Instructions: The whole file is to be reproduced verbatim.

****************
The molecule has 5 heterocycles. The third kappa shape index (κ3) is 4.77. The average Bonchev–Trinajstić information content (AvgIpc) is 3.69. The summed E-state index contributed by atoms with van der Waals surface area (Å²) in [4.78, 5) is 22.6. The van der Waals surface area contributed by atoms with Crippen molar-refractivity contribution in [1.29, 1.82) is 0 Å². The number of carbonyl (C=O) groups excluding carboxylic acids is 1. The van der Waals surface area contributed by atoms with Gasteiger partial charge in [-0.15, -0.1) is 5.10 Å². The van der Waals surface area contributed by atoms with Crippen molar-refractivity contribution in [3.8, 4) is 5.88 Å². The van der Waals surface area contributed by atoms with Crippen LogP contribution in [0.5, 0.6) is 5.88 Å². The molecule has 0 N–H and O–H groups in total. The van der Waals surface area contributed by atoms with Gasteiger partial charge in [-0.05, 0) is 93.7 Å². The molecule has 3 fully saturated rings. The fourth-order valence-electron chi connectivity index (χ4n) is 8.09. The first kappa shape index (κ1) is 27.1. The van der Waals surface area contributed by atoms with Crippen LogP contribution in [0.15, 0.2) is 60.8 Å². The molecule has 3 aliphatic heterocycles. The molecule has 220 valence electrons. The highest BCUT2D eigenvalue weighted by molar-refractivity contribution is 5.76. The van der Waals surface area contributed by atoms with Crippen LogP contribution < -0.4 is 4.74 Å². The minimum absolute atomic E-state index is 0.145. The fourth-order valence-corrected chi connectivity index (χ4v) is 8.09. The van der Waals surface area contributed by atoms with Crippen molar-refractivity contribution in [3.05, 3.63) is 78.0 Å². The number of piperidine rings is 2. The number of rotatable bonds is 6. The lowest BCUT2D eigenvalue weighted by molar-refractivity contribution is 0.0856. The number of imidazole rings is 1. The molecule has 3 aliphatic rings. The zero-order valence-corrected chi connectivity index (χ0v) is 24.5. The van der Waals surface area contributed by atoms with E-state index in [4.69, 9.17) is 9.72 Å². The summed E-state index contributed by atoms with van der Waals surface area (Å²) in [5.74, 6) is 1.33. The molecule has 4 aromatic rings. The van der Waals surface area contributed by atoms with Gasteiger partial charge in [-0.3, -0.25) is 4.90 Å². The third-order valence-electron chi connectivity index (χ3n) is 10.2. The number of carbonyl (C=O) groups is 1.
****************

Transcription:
The molecule has 5 heterocycles. The third kappa shape index (κ3) is 4.77. The average Bonchev–Trinajstić information content (AvgIpc) is 3.69. The summed E-state index contributed by atoms with van der Waals surface area (Å²) in [4.78, 5) is 22.6. The van der Waals surface area contributed by atoms with Crippen molar-refractivity contribution in [1.29, 1.82) is 0 Å². The number of carbonyl (C=O) groups excluding carboxylic acids is 1. The van der Waals surface area contributed by atoms with Gasteiger partial charge in [-0.15, -0.1) is 5.10 Å². The van der Waals surface area contributed by atoms with Crippen molar-refractivity contribution in [3.8, 4) is 5.88 Å². The van der Waals surface area contributed by atoms with Crippen LogP contribution in [0.5, 0.6) is 5.88 Å². The molecule has 0 N–H and O–H groups in total. The van der Waals surface area contributed by atoms with Gasteiger partial charge in [-0.05, 0) is 93.7 Å². The molecule has 3 fully saturated rings. The fourth-order valence-electron chi connectivity index (χ4n) is 8.09. The first kappa shape index (κ1) is 27.1. The van der Waals surface area contributed by atoms with Crippen LogP contribution in [0.15, 0.2) is 60.8 Å². The molecule has 3 aliphatic heterocycles. The molecule has 220 valence electrons. The highest BCUT2D eigenvalue weighted by molar-refractivity contribution is 5.76. The van der Waals surface area contributed by atoms with Crippen LogP contribution < -0.4 is 4.74 Å². The minimum absolute atomic E-state index is 0.145. The fourth-order valence-corrected chi connectivity index (χ4v) is 8.09. The van der Waals surface area contributed by atoms with Crippen molar-refractivity contribution in [3.05, 3.63) is 78.0 Å². The number of piperidine rings is 2. The number of rotatable bonds is 6. The lowest BCUT2D eigenvalue weighted by molar-refractivity contribution is 0.0856. The number of imidazole rings is 1. The molecule has 3 aliphatic rings. The zero-order valence-corrected chi connectivity index (χ0v) is 24.5. The van der Waals surface area contributed by atoms with E-state index in [4.69, 9.17) is 9.72 Å². The summed E-state index contributed by atoms with van der Waals surface area (Å²) in [5.74, 6) is 1.33. The molecule has 4 aromatic rings. The van der Waals surface area contributed by atoms with Gasteiger partial charge in [-0.3, -0.25) is 4.90 Å². The third-order valence-electron chi connectivity index (χ3n) is 10.2. The number of carbonyl (C=O) groups is 1.